Keeping records on the birds you are raising is helpful and useful if you decide to breed them and raise offspring, and if you intend to eventually give or sell any of your birds to other finchkeepers. Read Finch Information Center's excellent banding & record keeping info here
If you decide to allow your birds to breed and raise offspring, record-keeping is really important. Registering and closed-banding your baby finches about 10 days after hatch is important if you want to keep track on your birds for later on - to sell to other breeders or for showing in a Finch Show for breeder points. Pet bird keepers may not care if your birds are closed-banded and registered with the National Finch & Softbill Society.
Split or "Open" bands are a great way to identify your birds if you are not going to closed-band them within about 8 to 10 days of their hatchdate. The most common uses of split bands is to visually ID which gender your finches are once you have heard the males sing and dance, or sometimes to keep which familiy they came from all one color of band for easy visual ID of birds which are related or not related to one another. You can usually find a vendor at a Bird Mart that carries strings of colored split bands - either solid colors or stripes - and they are usually very inexpensive. Split bands are also available from many vendors online - check: Bird Supply of New Hampshire or Redbird Products
Serious birdkeepers will usually request your bird breeding records, if they are breeding certian varieties of finches and seeking to control their own breeding outcomes for various characteristics. This could be feather color, body shape (conformance) eye color, beak color, feather-patterning (varigation) or lack of (clear wing) song quality, song loudness or softness, and others.
If you are serious about learning what specific qualities dedicated finch breeders are looking for, a good place to start learning is by reading the NFSS Judge's Handbook 2010 - 4th Edition. The NFSS also maintains a National Census of Finches and Softbills - to track how many and what types of which species of Finch and Softbills are being raised in the USA and Canada and their territories. View the latest NFSS Census results here at http://www.nfss-fss.org/Census/CensusReport.aspx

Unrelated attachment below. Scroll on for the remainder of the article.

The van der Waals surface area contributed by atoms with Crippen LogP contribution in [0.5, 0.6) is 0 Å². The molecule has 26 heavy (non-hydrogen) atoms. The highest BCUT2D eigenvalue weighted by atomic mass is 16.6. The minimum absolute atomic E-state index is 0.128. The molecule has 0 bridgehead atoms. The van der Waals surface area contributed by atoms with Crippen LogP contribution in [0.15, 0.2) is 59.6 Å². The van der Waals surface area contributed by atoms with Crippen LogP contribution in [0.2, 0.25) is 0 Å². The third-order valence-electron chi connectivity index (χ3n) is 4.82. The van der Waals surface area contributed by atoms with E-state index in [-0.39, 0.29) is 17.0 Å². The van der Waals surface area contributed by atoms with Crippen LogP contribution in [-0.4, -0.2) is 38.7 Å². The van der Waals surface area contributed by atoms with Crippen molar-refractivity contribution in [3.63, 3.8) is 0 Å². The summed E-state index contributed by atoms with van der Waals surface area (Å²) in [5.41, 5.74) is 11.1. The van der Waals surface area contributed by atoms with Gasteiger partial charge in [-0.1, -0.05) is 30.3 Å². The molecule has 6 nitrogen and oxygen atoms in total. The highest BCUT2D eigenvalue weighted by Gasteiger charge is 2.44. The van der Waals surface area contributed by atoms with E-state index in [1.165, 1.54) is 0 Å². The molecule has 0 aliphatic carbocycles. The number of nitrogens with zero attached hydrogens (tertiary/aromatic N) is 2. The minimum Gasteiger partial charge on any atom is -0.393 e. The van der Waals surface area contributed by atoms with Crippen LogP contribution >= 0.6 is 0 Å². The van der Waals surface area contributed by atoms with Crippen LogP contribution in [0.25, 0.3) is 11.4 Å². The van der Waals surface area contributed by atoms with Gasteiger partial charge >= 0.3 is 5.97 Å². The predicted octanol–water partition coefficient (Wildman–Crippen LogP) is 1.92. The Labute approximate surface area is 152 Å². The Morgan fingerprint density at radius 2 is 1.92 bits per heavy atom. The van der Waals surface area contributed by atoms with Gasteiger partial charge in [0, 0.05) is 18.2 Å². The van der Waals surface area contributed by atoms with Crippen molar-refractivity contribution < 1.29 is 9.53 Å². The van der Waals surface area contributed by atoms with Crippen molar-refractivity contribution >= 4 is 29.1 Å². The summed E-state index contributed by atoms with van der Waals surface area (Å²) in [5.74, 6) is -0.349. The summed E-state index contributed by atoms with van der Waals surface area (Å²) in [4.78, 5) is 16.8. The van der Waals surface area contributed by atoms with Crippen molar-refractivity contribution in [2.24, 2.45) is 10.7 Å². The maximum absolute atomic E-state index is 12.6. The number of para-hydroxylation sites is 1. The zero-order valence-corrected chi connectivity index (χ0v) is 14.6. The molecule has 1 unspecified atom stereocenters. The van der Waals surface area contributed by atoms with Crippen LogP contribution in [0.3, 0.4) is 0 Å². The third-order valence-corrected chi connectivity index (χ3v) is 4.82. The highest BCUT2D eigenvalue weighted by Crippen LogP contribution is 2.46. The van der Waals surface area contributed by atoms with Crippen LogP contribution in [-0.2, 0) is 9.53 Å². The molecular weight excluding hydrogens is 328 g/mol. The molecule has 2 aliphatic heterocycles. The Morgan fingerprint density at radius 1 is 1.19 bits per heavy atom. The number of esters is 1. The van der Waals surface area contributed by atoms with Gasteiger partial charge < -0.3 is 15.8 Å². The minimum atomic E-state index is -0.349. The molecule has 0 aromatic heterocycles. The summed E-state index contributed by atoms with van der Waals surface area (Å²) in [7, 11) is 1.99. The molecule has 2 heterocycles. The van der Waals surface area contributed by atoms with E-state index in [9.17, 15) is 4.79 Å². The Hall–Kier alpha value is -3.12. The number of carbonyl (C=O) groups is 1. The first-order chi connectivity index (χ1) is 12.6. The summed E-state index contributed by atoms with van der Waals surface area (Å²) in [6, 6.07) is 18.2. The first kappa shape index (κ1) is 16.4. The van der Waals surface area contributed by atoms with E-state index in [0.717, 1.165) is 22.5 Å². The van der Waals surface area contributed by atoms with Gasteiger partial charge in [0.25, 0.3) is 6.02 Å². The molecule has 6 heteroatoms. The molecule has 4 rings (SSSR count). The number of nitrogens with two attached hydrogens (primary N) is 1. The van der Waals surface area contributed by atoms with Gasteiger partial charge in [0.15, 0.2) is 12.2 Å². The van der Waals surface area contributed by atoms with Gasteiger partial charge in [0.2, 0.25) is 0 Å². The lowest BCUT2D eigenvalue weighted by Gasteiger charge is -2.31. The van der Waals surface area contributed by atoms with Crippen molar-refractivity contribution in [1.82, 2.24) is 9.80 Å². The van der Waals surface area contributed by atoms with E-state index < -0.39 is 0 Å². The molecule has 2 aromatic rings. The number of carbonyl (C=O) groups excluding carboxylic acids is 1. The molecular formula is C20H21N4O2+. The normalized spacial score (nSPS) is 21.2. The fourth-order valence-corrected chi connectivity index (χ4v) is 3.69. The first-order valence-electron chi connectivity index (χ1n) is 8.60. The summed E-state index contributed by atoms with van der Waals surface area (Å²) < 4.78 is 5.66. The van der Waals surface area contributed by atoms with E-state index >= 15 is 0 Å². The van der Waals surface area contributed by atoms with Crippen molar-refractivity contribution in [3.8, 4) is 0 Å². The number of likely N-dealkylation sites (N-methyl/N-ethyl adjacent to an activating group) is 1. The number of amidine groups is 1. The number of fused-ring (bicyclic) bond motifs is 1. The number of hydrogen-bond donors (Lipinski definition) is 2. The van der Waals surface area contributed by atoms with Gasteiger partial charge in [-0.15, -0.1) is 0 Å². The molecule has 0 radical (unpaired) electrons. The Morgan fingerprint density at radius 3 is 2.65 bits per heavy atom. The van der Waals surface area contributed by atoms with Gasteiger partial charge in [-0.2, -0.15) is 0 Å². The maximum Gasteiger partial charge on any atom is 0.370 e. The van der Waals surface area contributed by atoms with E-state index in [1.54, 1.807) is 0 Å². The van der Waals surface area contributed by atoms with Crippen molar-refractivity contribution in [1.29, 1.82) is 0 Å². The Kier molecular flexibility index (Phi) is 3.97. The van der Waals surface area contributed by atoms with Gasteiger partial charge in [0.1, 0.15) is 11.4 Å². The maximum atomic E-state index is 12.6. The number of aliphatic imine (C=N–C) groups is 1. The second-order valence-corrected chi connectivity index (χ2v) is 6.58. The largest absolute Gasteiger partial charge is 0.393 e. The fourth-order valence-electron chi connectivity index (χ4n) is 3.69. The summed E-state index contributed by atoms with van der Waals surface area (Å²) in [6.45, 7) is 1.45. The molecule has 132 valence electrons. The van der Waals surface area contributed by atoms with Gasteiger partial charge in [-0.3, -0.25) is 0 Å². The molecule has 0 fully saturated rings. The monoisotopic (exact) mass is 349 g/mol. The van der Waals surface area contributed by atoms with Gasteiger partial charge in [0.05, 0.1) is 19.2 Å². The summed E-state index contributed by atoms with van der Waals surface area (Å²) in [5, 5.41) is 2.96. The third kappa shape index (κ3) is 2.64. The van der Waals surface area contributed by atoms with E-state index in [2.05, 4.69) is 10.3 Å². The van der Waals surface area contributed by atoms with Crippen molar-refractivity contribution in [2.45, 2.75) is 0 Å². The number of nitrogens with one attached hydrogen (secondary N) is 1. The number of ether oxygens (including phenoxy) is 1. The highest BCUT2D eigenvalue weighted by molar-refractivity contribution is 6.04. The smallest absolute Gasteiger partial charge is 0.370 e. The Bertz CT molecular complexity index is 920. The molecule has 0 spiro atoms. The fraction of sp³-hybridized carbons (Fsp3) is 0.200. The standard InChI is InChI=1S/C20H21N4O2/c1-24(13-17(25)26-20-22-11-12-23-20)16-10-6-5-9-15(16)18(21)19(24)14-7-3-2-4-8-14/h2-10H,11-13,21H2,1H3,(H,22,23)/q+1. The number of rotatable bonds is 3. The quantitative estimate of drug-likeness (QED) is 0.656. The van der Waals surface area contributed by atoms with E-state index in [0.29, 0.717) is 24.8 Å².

For genetic selection, it is essential to have a basic understanding of various details that comprise the characteristics for which you are breeding. There are websites dedicated to various methods of attaining certain attributes such as feather color combination/feather color placement on Lady Gouldian Finches and Zebra Finches. Garrie Landry is one of the foremost experts with direct years of experience in breeding Society Finches and Zebra Finches and many other types of birds. Visit his aviary site Acadania Aviaries for more detailed information and inspiration for genetic varieties.Here's a tour of his farm that Spring Song Aviary posted on their site when they visited Garrie in Louisiana a few years ago.
First Steps - before you put male and female finches in the same cage
Bird Bands Info
Breeding Reference Articles from JustBirdStuff
Finch Breeding template in MS Word
Gouldian Breeding template in MS Excel
Keeping A Bird Journal
Software Packages for Avian Record Keeping
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